The WHO quarterly bulletin on IHR implementation
What's new in IHR coordination and support
3rd IHR implementation course
The third edition of the IHR implementation course, aiming at strengthening critical human resources to set up and manage systems for securing global public health under the IHR implementation framework, ended on 26 February 2012. The 3rd cohort was composed of 35 participants, representing 26 countries in five WHO regions. After more than four months of distance learning, participants gathered in Annecy, France, for the face-to-face session, from 30 January to 10 February 2012. After completion of the course, a large majority of participants reported that the course content was relevant to their work and provided them with applicable theoretical information. Participants also valued this course as a great opportunity to initiate or reinforce networking. With this third edition of the IHR i-course, WHO and collaborating institutions have reached the end of the pilot phase of this project. Since March 2010, the first, second and third courses have allowed 89 public health professionals from 57 countries to improve their competencies in a variety of areas related to IHR implementation. Hence, the IHR i-course helped them to become equipped members of a network of professionals that share practical experience and solutions in the face of today’s public health challenges.
Points of entry: Russian version of the Assessment tool for core capacity requirements at designated airports, ports and ground crossings
This document, now available in English, French, Russian and Spanish, was developed to support States Parties in assessing existing capacities and capacity needs at points of entry when deciding which airports, ports and ground crossing to designate under the IHR. The aim of the Assessment is for Member States to develop, strengthen and maintain the IHR public health core capacity requirements at designated ports, airports and ground crossings, related to prevention, early warning and response for public health risks and events. The routine core capacity requirements include facilities, equipment and staff for assessment, medical care and transport of ill travellers, trained personnel for inspection of conveyances; ensuring a safe environment (e.g. water, food, waste); and trained staff and a programme for vector control.
Guide for public health emergency contingency planning at designated points of entry
The guide was designed to assist WHO Member States to bridge the gap between the legal requirements of the IHR (2005) and the pragmatic readiness and response capacity for public health emergencies at designated points of entry. Under the IHR, Member States must comply with the legal requirements set out for designated points of entry. Many countries have prioritized their designation of several international airports, ports or ground crossings, while some countries have chosen to designate only one airport and/or port to handle incoming and departing travellers during public health emergency situations. The document was developed by the SEARO and WPRO, in collaboration with the WHO Office in Lyon and WHO country offices, and with support from countries, ICAO, ASEAN and CDC.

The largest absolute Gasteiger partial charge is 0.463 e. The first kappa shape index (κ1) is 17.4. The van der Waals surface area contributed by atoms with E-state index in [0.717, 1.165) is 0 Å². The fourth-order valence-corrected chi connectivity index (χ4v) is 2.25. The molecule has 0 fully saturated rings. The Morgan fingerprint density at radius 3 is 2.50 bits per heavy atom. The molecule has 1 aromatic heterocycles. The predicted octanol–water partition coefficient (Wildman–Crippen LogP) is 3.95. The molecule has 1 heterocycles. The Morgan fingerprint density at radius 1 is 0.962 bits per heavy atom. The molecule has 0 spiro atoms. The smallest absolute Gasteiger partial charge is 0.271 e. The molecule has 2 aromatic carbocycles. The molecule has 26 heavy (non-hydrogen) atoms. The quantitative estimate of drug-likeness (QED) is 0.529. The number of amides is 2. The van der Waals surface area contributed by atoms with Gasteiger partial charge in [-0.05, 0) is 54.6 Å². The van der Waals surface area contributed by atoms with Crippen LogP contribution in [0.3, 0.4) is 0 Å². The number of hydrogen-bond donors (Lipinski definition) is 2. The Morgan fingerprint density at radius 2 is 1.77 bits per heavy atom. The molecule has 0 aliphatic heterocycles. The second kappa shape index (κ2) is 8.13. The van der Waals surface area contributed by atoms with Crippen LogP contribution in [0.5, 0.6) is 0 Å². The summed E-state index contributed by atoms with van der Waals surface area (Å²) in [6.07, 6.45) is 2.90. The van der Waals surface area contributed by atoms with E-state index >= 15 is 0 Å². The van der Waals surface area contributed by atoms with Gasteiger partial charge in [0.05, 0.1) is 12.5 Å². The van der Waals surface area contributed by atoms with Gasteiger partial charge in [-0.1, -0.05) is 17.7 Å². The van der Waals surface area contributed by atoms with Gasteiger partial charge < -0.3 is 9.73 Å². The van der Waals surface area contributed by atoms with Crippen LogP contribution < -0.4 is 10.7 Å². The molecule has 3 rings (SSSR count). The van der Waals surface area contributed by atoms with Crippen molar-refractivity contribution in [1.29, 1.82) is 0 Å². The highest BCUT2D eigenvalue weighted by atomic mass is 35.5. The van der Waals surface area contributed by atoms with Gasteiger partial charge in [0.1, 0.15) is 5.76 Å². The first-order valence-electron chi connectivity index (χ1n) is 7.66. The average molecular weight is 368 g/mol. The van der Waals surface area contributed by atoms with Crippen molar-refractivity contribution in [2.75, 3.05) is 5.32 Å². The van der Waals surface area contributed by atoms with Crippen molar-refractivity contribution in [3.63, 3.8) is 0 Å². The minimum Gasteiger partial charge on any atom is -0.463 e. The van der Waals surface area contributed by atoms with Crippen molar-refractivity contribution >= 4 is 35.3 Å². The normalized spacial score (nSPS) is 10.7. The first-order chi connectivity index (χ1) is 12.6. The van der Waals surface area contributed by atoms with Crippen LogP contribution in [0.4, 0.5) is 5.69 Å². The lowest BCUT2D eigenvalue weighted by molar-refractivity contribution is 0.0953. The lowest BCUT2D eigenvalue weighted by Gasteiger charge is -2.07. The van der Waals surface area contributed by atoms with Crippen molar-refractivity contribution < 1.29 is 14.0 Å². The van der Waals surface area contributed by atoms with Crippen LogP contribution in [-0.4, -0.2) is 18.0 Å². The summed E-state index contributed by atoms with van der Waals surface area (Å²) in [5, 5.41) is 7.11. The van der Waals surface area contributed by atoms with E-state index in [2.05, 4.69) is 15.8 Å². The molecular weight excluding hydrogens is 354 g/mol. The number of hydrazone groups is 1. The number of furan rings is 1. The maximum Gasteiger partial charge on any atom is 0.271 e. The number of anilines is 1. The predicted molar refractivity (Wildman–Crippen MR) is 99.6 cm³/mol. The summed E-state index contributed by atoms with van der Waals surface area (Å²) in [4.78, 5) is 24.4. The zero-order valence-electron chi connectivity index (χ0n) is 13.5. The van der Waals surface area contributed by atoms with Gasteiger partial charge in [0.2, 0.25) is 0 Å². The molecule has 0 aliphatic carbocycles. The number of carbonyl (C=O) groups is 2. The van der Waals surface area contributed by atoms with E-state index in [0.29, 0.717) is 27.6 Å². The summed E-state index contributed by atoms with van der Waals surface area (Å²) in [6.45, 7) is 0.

Information to States Parties regarding determination of fulfillment of IHR core capacity requirements for 2012 and potential extensions
This document is for States Parties who would like information and WHO guidance in determining whether they have met or will meet, by the deadline of June 2012, their national core capacity requirements in IHR Annex 1, and whether to seek an extension. States Parties to the IHR are required to develop, strengthen and maintain minimum national core public health capacities and as such, should have developed and been implementing plans of action to ensure that the core capacities required by the IHR are present and functioning throughout their territories by June 2012.
PulseNet Middle East and Global Foodborne Infections Network: Joint meeting in Amman, Jordan, 25 to 29 March 2012
The joint meeting brought together microbiologists, epidemiologists and directors of public health laboratories from 13 Eastern Mediterranean countries with the objective to explore ways to improve and bring synergy of both network activities to better serve the food safety programmes in the Region. This included the assessment of current traditional and molecular laboratory methods for diagnosis and identification of foodborne pathogens; the assessment of current communication and coordination between epidemiologists and laboratory staff members in both networks; the development of joint country action plans for 2012-2013; the provision of hands-on training on Pulse Field Gel Electrophoresis (BioNumerics) analysis and reporting for a national PulseNet database. The overall objective of both PulseNet and the Global Foodborne Infections Network is to strengthen and enhance the capacity of national and regional laboratories in the surveillance of foodborne enteric pathogens isolated from humans, food and animals. This includes improving data flow, epidemiological assessment and investigation of foodborne disease outbreaks. The ultimate goal of both networks is to provide support to countries to fulfill their core capacities, especially in laboratory surveillance, interpretation and assessment to guide control and response.